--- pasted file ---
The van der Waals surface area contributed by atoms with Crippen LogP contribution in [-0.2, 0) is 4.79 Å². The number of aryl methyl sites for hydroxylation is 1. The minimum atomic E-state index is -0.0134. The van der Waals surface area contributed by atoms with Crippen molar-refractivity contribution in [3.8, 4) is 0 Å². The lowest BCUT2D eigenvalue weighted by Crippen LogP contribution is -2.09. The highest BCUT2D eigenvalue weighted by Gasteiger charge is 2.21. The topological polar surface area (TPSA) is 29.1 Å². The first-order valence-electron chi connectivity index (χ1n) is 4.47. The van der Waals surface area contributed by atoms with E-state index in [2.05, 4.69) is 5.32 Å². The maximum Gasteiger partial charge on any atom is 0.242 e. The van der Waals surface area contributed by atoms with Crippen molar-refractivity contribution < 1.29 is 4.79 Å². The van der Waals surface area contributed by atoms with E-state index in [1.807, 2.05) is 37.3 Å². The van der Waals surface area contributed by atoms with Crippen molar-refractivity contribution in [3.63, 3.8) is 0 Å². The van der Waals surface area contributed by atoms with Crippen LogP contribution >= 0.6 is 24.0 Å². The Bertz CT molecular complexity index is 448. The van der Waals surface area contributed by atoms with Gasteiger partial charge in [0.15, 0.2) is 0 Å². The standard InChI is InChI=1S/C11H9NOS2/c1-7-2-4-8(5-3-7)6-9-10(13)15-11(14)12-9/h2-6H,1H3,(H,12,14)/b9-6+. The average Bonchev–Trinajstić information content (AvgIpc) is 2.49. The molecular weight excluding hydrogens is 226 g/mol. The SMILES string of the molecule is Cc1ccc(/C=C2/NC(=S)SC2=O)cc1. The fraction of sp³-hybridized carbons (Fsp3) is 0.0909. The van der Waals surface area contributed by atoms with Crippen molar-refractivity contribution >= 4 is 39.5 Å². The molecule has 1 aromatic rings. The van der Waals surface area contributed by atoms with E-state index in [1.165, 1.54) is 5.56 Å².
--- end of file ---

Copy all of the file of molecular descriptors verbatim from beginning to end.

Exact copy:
The van der Waals surface area contributed by atoms with Crippen LogP contribution in [-0.2, 0) is 4.79 Å². The number of aryl methyl sites for hydroxylation is 1. The minimum atomic E-state index is -0.0134. The van der Waals surface area contributed by atoms with Crippen molar-refractivity contribution in [3.8, 4) is 0 Å². The lowest BCUT2D eigenvalue weighted by Crippen LogP contribution is -2.09. The highest BCUT2D eigenvalue weighted by Gasteiger charge is 2.21. The topological polar surface area (TPSA) is 29.1 Å². The first-order valence-electron chi connectivity index (χ1n) is 4.47. The van der Waals surface area contributed by atoms with E-state index in [2.05, 4.69) is 5.32 Å². The maximum Gasteiger partial charge on any atom is 0.242 e. The van der Waals surface area contributed by atoms with Crippen molar-refractivity contribution < 1.29 is 4.79 Å². The van der Waals surface area contributed by atoms with E-state index in [1.807, 2.05) is 37.3 Å². The van der Waals surface area contributed by atoms with Crippen molar-refractivity contribution in [3.63, 3.8) is 0 Å². The van der Waals surface area contributed by atoms with Crippen LogP contribution >= 0.6 is 24.0 Å². The Bertz CT molecular complexity index is 448. The van der Waals surface area contributed by atoms with Gasteiger partial charge in [0.15, 0.2) is 0 Å². The standard InChI is InChI=1S/C11H9NOS2/c1-7-2-4-8(5-3-7)6-9-10(13)15-11(14)12-9/h2-6H,1H3,(H,12,14)/b9-6+. The average Bonchev–Trinajstić information content (AvgIpc) is 2.49. The molecular weight excluding hydrogens is 226 g/mol. The SMILES string of the molecule is Cc1ccc(/C=C2/NC(=S)SC2=O)cc1. The fraction of sp³-hybridized carbons (Fsp3) is 0.0909. The van der Waals surface area contributed by atoms with Crippen molar-refractivity contribution >= 4 is 39.5 Å². The molecule has 1 aromatic rings. The van der Waals surface area contributed by atoms with E-state index in [1.165, 1.54) is 5.56 Å².